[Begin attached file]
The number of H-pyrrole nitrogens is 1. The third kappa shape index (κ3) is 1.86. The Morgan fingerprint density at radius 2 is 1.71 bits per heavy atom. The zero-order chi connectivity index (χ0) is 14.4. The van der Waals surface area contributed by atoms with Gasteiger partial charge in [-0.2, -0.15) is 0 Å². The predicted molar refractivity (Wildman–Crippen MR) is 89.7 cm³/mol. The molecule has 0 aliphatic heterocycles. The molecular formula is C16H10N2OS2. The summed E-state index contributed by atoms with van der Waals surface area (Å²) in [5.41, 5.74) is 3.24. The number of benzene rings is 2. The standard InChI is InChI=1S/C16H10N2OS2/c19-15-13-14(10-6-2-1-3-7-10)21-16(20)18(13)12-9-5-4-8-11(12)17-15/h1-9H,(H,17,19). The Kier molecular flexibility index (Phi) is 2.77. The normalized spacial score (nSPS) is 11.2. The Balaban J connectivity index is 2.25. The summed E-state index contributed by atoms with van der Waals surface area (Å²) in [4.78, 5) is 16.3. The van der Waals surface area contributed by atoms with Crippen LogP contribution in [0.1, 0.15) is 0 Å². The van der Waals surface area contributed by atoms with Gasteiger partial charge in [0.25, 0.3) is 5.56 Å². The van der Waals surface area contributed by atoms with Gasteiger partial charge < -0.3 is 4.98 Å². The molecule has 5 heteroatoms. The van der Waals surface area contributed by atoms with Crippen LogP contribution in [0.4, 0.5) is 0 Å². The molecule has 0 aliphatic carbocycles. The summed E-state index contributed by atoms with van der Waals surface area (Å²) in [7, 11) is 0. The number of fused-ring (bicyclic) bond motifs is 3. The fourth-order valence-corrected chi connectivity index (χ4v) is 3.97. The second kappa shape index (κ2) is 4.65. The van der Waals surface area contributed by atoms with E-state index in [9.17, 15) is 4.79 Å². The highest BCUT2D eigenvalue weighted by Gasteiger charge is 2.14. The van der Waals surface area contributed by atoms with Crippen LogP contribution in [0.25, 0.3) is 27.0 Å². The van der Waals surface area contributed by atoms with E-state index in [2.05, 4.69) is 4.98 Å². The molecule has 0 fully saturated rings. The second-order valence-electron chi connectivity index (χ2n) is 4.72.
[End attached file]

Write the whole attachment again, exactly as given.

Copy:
The number of H-pyrrole nitrogens is 1. The third kappa shape index (κ3) is 1.86. The Morgan fingerprint density at radius 2 is 1.71 bits per heavy atom. The zero-order chi connectivity index (χ0) is 14.4. The van der Waals surface area contributed by atoms with Gasteiger partial charge in [-0.2, -0.15) is 0 Å². The predicted molar refractivity (Wildman–Crippen MR) is 89.7 cm³/mol. The molecule has 0 aliphatic heterocycles. The molecular formula is C16H10N2OS2. The summed E-state index contributed by atoms with van der Waals surface area (Å²) in [5.41, 5.74) is 3.24. The number of benzene rings is 2. The standard InChI is InChI=1S/C16H10N2OS2/c19-15-13-14(10-6-2-1-3-7-10)21-16(20)18(13)12-9-5-4-8-11(12)17-15/h1-9H,(H,17,19). The Kier molecular flexibility index (Phi) is 2.77. The normalized spacial score (nSPS) is 11.2. The Balaban J connectivity index is 2.25. The summed E-state index contributed by atoms with van der Waals surface area (Å²) in [4.78, 5) is 16.3. The van der Waals surface area contributed by atoms with Crippen LogP contribution in [0.1, 0.15) is 0 Å². The van der Waals surface area contributed by atoms with Gasteiger partial charge in [0.25, 0.3) is 5.56 Å². The van der Waals surface area contributed by atoms with Gasteiger partial charge < -0.3 is 4.98 Å². The molecule has 5 heteroatoms. The van der Waals surface area contributed by atoms with Crippen LogP contribution in [0.4, 0.5) is 0 Å². The molecule has 0 aliphatic carbocycles. The summed E-state index contributed by atoms with van der Waals surface area (Å²) in [7, 11) is 0. The number of fused-ring (bicyclic) bond motifs is 3. The fourth-order valence-corrected chi connectivity index (χ4v) is 3.97. The second kappa shape index (κ2) is 4.65. The van der Waals surface area contributed by atoms with E-state index in [9.17, 15) is 4.79 Å². The highest BCUT2D eigenvalue weighted by Gasteiger charge is 2.14. The van der Waals surface area contributed by atoms with Crippen LogP contribution in [0.25, 0.3) is 27.0 Å². The van der Waals surface area contributed by atoms with E-state index in [2.05, 4.69) is 4.98 Å². The molecule has 0 fully saturated rings. The second-order valence-electron chi connectivity index (χ2n) is 4.72.